There are literally dozens of different instruments that we’ve put in place. Stats Canada recently published something called a Cannabis Stats Hub, which is literally thousands of data points that measure cannabis in a variety of different terms, from social, health and economic perspectives. It goes back a number of years to help establish that baseline that will allow us to measure and quantify the impacts of this change in ways that, frankly at the state level and given where they were at at that point in time, the States were not able to do. We’ve taken a critical lesson from our colleagues in the U.S.

Mr. Blair: We’re also making significant investments in the Canadian Centre on Substance Use and Addiction and the Canadian Mental Health Association around the cannabis issue. It’s not just a matter of collecting data, but ongoing research. We’ve also announced that through CIHR, we’re funding more than a dozen research projects across the country to increase our level of understanding and awareness of how these social and health harms are most appropriately mitigated and reduced.

Senator Boniface: I would just hope that the FPT process will study that on an ongoing basis. We have an interesting experiment and the opportunity where some provinces, using homegrown as an example, have four plants. What are the implications of that going forward versus a province that selected zero? I think those comparators and the things we can learn going forward would be extremely helpful because this is a big experiment and there are an awful lot of parts to it.

Mr. Blair: In response to that, I’ll go back to something that I repeat probably far too often. This is very much a process and not an event. I think it’s important to understand that we are trying to manage an orderly implementation, but it’s not a single-day event. It’s a process of learning, of adaptation and of applying data, evidence and experience to continue to improve the model. That has been our commitment.

Senator Doyle: Senator Patterson had a couple of questions that he wanted me to raise with you. Last week in Nunavut, you said that the federal government made a promise to earmark federal tax revenues for mental health and addictions. I know the Minister of Health raised it a bit in her comments. You said, in addition, that in case jurisdictions have not put in place legislation, the federal government has model legislation and regulations that can be used.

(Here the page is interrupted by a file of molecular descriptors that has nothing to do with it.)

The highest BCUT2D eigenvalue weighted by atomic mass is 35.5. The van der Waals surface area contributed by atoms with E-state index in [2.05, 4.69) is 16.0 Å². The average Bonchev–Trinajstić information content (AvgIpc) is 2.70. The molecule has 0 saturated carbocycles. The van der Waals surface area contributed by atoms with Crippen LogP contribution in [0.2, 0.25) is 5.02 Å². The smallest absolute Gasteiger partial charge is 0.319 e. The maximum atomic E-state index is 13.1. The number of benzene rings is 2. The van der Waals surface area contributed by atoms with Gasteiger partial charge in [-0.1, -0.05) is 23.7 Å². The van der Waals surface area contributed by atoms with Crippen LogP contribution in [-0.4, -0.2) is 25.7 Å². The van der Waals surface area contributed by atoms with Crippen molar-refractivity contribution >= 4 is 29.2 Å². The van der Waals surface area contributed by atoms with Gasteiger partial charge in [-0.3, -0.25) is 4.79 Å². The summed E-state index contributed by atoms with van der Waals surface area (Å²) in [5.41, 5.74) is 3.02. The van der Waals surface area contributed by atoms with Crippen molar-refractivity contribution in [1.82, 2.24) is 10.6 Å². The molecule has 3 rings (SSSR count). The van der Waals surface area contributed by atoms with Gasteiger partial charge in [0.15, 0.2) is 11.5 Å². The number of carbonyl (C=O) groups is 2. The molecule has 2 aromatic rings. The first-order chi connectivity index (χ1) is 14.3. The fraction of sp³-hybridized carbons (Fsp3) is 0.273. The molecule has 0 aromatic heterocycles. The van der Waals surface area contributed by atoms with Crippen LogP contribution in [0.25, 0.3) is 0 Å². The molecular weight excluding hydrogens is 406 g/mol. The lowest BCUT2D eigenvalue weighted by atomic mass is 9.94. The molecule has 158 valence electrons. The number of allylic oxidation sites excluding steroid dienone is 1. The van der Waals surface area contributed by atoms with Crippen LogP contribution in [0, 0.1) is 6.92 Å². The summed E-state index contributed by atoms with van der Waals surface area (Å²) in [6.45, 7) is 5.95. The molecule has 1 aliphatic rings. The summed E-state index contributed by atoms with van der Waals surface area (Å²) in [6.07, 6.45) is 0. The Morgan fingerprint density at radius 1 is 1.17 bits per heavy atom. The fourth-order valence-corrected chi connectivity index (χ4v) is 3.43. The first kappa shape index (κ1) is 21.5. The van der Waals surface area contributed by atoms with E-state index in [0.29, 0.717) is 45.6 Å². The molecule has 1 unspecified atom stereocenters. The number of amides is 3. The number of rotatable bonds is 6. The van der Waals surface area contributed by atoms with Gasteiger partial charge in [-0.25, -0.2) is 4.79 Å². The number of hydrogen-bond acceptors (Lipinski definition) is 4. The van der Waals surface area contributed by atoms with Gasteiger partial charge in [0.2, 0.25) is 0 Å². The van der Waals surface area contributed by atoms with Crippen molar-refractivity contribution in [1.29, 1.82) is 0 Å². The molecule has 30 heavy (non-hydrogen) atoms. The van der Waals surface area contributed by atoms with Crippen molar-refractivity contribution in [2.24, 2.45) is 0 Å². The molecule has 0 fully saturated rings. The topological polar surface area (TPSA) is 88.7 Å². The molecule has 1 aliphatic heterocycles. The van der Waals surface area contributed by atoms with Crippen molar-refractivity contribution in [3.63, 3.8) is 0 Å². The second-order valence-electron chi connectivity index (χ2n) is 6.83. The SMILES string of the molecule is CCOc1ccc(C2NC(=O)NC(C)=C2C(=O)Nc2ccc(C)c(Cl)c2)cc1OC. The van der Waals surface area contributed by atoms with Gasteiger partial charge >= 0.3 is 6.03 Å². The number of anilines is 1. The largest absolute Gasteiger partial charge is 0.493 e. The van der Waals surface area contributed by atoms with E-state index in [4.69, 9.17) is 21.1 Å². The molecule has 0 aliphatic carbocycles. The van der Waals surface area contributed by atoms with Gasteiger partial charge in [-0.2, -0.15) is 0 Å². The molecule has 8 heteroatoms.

Can you clarify what model legislation and regulations you are referencing? Can you verify how much, in particular, the federal government has earmarked for mental health and addictions? I know, again, there wasn’t a figure that the Minister of Health could provide us with. Do you have any information that you could share on that more specifically for Senator Patterson?

Mr. Blair: Let me do my best with that, senator.

First, with respect to ongoing discussions that we’ve had with first ministers, with justice ministers, health ministers and finance ministers across the country, there have been extensive discussions taking place at that level. In addition, our senior officials have been working closely with their provincial and territorial counterparts in order to ensure that there is a consensus and an understanding of what it is we’re trying to achieve in this legislation. That’s been very clear. Our first priority is the protection of children and keeping this drug out of the hands of kids. Our second priority is taking away the opportunity that organized crime has to make billions of dollars. Our third priority is to protect the health of Canadians.

In order to ensure consistency so that we could effectively achieve those public policy goals right across the country, we’ve been working with the provinces and territories.

With respect to Senator Patterson, Senator Patterson was concerned that Bill C-45 is silent, essentially, with respect to possession for under the age of majority, 18 in the federal legislation, of cannabis.